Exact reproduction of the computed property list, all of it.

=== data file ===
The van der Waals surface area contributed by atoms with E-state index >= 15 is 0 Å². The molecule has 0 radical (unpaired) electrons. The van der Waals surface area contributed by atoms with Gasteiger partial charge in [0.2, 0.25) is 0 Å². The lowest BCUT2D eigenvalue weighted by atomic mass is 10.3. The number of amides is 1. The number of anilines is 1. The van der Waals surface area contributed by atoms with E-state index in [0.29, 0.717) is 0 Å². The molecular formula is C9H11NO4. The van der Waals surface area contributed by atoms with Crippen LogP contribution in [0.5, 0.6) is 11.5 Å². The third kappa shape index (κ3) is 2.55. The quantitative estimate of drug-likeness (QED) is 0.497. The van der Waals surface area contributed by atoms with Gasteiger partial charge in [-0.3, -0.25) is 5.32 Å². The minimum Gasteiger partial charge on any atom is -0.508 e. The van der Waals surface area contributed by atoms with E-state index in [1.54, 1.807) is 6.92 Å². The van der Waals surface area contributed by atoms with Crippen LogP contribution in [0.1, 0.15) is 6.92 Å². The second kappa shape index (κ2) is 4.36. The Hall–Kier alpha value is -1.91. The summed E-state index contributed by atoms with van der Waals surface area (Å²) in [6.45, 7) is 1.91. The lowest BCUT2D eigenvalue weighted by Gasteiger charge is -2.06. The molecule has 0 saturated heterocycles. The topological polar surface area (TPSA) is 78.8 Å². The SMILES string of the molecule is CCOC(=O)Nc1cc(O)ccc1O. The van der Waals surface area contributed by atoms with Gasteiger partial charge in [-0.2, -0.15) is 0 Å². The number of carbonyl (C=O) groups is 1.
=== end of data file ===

The van der Waals surface area contributed by atoms with E-state index >= 15 is 0 Å². The molecule has 0 radical (unpaired) electrons. The van der Waals surface area contributed by atoms with Gasteiger partial charge in [0.2, 0.25) is 0 Å². The lowest BCUT2D eigenvalue weighted by atomic mass is 10.3. The number of amides is 1. The number of anilines is 1. The van der Waals surface area contributed by atoms with E-state index in [0.29, 0.717) is 0 Å². The molecular formula is C9H11NO4. The van der Waals surface area contributed by atoms with Crippen LogP contribution in [0.5, 0.6) is 11.5 Å². The third kappa shape index (κ3) is 2.55. The quantitative estimate of drug-likeness (QED) is 0.497. The van der Waals surface area contributed by atoms with Gasteiger partial charge in [-0.3, -0.25) is 5.32 Å². The minimum Gasteiger partial charge on any atom is -0.508 e. The van der Waals surface area contributed by atoms with E-state index in [1.54, 1.807) is 6.92 Å². The van der Waals surface area contributed by atoms with Crippen LogP contribution in [0.1, 0.15) is 6.92 Å². The second kappa shape index (κ2) is 4.36. The Hall–Kier alpha value is -1.91. The summed E-state index contributed by atoms with van der Waals surface area (Å²) in [6.45, 7) is 1.91. The lowest BCUT2D eigenvalue weighted by Gasteiger charge is -2.06. The molecule has 0 saturated heterocycles. The topological polar surface area (TPSA) is 78.8 Å². The SMILES string of the molecule is CCOC(=O)Nc1cc(O)ccc1O. The van der Waals surface area contributed by atoms with Gasteiger partial charge in [-0.2, -0.15) is 0 Å². The number of carbonyl (C=O) groups is 1.